Calling all Radio Hams .. advice please.

Discussion in 'Hobbies' started by scotjimland, Dec 22, 2008.

  1. scotjimland

    scotjimland Funster Life Member

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    I would like to learn more about amateur radio and hopefully take the foundation licence course in the near future .. I have been reading up on the subject in one or two forums but it's very difficult to know where to start.. you guys talk in a foreign language :Laughing:

    As I am full time in the RV what equipment would I need to get started, and just as important how much would it cost.. is there a lot of second hand kit around.. and do I need a whopping great antenna .. all advice gratefully received.:Smile:

    Many thanks in advance,,


    Jim
     
  2. bigfoot

    bigfoot Funster

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    Hi Jim,
    Took my licence in 1981 after 12 years in telecomms. I went to the local college ofr F.E.
    who were teaching it. I believe now that local radio clubs do it. There maybe a correspondence course available. Clubs can be found by contacting the Radio Society of Great Britain (RSGB) rsgb.com.
    Many of the communication medium that were use to day were pioneered by amateurs especially texting and voice texting.
    The best set to use in the van IMHO is a 2M/70cms rig, which is VHF/UHF in whitemans language. These are good for local info and contacts,but also they have a network of repeaters which can boost your signal. don't worry about the jargon every hobby or occupation has its jargon,sometimes I think its a way of people displaying how clever they would like other people to think they are. Equipment can be bought from specialist dealers new or S/H and there are a number of rallies around the country similar to motorhome shows.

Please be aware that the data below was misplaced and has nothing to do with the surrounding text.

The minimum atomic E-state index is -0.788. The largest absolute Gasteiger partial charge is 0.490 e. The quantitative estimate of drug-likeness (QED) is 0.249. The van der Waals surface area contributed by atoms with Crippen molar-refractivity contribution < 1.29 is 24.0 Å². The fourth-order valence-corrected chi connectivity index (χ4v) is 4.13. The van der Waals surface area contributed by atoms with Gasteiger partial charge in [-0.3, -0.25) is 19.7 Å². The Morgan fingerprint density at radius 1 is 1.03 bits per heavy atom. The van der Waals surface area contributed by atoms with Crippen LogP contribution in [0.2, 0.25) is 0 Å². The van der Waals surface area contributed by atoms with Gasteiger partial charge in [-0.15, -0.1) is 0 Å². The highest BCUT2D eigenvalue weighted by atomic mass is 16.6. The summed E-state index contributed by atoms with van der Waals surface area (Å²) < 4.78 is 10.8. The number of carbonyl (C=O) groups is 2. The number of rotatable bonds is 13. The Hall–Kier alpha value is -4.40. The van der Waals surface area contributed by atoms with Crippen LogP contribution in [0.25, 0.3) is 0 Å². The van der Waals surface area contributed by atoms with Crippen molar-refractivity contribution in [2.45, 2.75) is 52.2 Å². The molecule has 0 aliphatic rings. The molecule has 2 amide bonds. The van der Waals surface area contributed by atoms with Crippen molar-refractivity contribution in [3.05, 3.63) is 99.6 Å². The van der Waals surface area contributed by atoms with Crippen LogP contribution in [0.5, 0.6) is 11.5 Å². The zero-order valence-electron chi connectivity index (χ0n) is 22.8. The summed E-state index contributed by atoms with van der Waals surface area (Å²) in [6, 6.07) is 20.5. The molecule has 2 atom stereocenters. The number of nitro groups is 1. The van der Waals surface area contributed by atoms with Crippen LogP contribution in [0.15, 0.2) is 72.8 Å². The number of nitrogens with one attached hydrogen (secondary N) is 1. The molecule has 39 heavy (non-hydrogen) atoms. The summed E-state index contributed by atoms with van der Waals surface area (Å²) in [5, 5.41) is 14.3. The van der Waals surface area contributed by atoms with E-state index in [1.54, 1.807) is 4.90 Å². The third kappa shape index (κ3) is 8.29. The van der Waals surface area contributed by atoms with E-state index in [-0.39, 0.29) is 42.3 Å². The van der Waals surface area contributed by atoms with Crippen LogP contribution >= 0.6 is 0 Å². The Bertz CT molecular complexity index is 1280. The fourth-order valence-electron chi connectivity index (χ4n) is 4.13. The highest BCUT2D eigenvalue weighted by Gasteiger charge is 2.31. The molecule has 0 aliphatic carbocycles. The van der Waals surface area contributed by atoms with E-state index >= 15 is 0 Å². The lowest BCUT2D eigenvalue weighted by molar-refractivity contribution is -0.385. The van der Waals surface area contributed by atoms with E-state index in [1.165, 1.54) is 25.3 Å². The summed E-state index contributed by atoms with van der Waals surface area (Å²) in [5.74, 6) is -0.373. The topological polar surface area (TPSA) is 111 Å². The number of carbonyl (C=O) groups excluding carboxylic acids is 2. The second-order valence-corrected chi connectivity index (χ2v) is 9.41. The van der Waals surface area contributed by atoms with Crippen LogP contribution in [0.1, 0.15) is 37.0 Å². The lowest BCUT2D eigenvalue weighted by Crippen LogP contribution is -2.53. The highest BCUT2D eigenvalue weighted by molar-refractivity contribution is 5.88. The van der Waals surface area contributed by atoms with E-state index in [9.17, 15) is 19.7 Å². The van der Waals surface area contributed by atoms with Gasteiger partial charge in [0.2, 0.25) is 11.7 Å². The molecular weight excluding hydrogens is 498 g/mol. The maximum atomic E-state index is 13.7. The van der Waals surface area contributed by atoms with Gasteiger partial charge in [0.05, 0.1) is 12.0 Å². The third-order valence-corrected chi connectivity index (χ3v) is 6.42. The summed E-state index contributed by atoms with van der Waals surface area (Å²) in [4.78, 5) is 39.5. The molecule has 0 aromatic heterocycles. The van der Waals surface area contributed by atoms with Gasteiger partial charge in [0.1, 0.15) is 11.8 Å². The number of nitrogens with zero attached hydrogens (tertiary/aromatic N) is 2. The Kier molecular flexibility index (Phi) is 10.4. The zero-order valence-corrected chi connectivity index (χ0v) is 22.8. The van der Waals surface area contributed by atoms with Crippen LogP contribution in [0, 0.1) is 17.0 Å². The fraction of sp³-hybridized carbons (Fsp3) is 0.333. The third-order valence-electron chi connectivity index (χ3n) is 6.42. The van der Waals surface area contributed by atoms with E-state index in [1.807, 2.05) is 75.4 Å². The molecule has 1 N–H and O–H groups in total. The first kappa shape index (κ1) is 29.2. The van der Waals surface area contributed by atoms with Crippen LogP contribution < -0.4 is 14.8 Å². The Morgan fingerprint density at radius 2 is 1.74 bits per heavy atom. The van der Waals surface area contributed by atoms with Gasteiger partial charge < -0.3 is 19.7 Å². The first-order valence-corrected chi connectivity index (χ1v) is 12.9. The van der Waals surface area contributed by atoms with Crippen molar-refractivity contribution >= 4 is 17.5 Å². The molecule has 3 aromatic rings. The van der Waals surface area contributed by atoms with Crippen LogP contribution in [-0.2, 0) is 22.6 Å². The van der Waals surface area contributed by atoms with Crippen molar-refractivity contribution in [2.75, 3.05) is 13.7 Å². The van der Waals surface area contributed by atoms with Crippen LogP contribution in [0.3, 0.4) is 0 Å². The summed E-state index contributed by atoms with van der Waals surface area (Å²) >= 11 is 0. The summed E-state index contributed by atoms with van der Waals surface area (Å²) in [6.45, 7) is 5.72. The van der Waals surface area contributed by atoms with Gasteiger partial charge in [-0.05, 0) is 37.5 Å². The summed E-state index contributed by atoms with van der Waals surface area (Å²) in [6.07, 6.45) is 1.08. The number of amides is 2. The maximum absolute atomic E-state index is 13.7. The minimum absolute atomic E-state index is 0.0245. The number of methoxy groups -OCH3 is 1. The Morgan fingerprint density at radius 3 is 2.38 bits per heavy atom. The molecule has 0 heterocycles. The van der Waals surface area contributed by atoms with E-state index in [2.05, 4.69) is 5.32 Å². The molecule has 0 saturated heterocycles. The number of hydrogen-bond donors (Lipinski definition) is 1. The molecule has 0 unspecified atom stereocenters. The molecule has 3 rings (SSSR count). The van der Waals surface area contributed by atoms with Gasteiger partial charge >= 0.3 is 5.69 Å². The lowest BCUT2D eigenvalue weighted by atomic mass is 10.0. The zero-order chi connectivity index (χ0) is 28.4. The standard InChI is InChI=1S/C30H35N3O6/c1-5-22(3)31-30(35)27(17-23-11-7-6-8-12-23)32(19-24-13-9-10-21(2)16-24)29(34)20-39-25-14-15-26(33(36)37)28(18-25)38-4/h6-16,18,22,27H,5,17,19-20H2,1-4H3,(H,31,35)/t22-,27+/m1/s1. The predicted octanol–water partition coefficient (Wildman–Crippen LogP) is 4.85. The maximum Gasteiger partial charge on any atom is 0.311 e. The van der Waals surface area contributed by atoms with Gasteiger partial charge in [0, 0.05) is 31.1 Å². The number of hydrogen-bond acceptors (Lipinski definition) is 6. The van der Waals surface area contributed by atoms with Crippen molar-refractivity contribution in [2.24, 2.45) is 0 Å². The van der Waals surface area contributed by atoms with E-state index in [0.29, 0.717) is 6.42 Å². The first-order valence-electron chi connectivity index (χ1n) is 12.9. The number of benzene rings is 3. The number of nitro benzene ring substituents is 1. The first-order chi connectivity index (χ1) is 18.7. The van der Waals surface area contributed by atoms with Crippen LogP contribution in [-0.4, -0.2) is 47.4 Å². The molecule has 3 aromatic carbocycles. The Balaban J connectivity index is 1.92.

When you get involved there are events like field days camping with radio, but be warned,my wife equates the cost of a piece of equipment to the price of some curtains etc.
    73's (best wishes) & 88 to your YL or XYL (Love and kisses to you girlfriend or wife)

    Will aka bigfoot
    G6FNF
     
    Last edited: Dec 22, 2008
  3. Bulletguy

    Bulletguy Read Only Funster

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    There are a few licenced 'hams' on the board Jim. I'm not myself though i've always had an interest in amateur radio and own a variety of HF receivers.

    It's like any other hobby in that it can be entered into pretty cheaply....or at the high end, extremely expensive (which you don't need). There are some HF receivers only which cost crazy money.....even more than transceiver sets.

    No you don't need a 'whopping great antenna' to send/rec radio signals but working on the principle of 'height is might' cannot be ignored. I made my own HF aerial from stranded copper wire which cost me nothing. Dipped in waxoyl it's a 20metre end fed longwire which is approx 20-25ft off the ground. Its withstood the elements now for the past twelve years and is still standing.

    Computers have undoubtedly had some effect on the licenced 'ham' folks as it's now so simple to communicate with things such as Skype to anyone almost worldwide.......and without need for a licence or exams.